The Sacramento River is the largest river in the state of California at 327 miles and drains the northern end of the Central Valley (22 million acre-feet), while the San Joaquin River drains much of the middle third; the two join in the Sacramento-San Joaquin Delta and empty into the upper end of San Francisco Bay. The Sacramento River begins very near Mount Shasta and meanders south through Chico, passing west of the Sutter Buttes and south before entering Sacramento. From here it continues to the east, where it meets with the American River and sweeps south then finally west to the northern arm of San Francisco Bay. The Sacramento River was the highway into California for emigrants arriving overland, starting with John Bidwell in 1841. Today, the river remains vital to the state's economy and its drainage into the Sacramento Valley basin is a major source of drinking water for the state and is a principal source of irrigation water for Sacramento and San Joaquin Valley farmers.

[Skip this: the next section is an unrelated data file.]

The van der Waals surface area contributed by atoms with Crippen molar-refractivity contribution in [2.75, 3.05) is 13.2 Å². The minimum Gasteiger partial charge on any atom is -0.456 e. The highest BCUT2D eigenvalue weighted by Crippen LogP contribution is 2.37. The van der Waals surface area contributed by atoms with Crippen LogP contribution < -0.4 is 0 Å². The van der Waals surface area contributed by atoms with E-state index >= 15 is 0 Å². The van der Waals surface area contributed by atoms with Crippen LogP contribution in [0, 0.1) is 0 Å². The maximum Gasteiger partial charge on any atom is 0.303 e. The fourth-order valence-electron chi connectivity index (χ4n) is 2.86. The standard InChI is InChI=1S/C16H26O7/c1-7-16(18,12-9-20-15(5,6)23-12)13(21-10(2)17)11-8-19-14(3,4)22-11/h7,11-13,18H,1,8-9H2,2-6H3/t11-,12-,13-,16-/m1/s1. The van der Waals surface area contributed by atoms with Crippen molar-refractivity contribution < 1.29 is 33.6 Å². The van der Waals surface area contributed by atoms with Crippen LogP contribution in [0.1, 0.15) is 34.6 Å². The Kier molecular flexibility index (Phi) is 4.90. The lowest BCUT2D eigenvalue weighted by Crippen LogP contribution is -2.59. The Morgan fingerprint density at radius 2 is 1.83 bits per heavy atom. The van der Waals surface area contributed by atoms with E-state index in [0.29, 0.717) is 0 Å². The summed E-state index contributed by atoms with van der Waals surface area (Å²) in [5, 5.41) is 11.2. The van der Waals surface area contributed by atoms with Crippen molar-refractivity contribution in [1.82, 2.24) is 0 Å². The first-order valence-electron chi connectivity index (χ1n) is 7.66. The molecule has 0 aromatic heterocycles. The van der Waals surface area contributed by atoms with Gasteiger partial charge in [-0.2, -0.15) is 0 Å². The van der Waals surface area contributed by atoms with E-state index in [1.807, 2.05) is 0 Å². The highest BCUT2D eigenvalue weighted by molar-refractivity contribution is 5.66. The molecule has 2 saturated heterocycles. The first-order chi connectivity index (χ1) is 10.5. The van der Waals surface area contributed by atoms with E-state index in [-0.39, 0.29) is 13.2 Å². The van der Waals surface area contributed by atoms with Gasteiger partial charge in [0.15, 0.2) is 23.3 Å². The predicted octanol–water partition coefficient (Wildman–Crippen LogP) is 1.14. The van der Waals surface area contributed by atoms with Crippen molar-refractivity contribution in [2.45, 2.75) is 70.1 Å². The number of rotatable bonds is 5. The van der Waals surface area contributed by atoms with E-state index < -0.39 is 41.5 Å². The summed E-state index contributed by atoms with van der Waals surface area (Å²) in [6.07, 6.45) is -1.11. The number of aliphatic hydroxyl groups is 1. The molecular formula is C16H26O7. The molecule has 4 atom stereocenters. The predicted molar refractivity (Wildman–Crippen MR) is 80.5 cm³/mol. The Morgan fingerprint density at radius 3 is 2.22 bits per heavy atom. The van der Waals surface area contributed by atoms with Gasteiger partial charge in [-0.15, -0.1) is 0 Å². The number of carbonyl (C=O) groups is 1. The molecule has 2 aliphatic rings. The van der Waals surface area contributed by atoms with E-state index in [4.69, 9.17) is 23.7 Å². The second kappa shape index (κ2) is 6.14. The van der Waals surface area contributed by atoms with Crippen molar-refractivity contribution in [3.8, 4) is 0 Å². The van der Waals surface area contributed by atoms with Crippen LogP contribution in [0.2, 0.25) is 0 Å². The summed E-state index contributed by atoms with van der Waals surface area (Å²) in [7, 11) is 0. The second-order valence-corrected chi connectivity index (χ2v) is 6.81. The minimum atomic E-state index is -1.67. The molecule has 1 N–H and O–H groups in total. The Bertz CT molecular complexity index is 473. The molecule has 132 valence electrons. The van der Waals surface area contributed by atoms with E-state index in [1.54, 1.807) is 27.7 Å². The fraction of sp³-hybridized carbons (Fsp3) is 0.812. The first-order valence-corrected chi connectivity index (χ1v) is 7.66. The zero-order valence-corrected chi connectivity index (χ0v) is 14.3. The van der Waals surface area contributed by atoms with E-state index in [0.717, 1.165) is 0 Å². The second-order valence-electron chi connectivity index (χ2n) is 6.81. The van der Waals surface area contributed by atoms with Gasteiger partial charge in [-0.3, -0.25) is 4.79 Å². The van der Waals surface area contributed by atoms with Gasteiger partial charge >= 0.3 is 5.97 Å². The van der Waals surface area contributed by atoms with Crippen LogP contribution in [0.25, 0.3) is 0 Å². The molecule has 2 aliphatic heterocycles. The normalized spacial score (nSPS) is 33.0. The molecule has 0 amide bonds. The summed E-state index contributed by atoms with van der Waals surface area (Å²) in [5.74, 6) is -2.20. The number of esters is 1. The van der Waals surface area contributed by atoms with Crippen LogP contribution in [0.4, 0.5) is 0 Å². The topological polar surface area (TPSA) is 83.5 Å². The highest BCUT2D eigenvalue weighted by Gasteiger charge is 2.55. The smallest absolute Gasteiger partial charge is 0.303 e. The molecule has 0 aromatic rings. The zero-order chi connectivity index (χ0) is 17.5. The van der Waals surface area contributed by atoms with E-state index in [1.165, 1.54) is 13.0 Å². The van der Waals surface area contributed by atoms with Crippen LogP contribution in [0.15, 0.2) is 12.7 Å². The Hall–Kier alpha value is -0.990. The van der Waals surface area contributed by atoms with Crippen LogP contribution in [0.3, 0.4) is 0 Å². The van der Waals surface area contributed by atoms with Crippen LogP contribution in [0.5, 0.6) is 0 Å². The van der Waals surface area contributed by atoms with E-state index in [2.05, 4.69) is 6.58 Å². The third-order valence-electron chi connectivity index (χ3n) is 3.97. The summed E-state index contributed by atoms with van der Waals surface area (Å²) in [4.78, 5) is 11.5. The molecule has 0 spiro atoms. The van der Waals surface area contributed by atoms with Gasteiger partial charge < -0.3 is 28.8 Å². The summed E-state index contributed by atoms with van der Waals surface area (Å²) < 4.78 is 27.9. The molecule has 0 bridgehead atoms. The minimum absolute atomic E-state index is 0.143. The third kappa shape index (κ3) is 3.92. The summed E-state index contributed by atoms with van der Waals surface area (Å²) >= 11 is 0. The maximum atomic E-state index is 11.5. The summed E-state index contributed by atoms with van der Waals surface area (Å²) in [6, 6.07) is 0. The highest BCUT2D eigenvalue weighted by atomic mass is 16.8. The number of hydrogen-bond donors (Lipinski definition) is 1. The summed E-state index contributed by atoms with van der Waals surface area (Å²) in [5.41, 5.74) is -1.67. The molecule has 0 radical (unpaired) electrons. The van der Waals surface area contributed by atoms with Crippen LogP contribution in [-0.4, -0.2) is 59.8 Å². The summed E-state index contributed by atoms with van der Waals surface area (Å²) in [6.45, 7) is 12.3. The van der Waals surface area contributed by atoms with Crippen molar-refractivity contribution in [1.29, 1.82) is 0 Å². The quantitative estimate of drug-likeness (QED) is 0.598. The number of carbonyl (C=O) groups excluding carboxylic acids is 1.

From the San Francisco Bay, the Sacramento River can be navigated up to Sacramento by ocean-going ships through the Port of Sacramento's deep water channel in West Sacramento. This allows historic recreations of tall ships to travel all the way to the local region. Occasionally whales and sea lions can travel up into the river. Sacramento River paddleboating guide describes river access points for kayaking, rafting, canoeing and innertubing.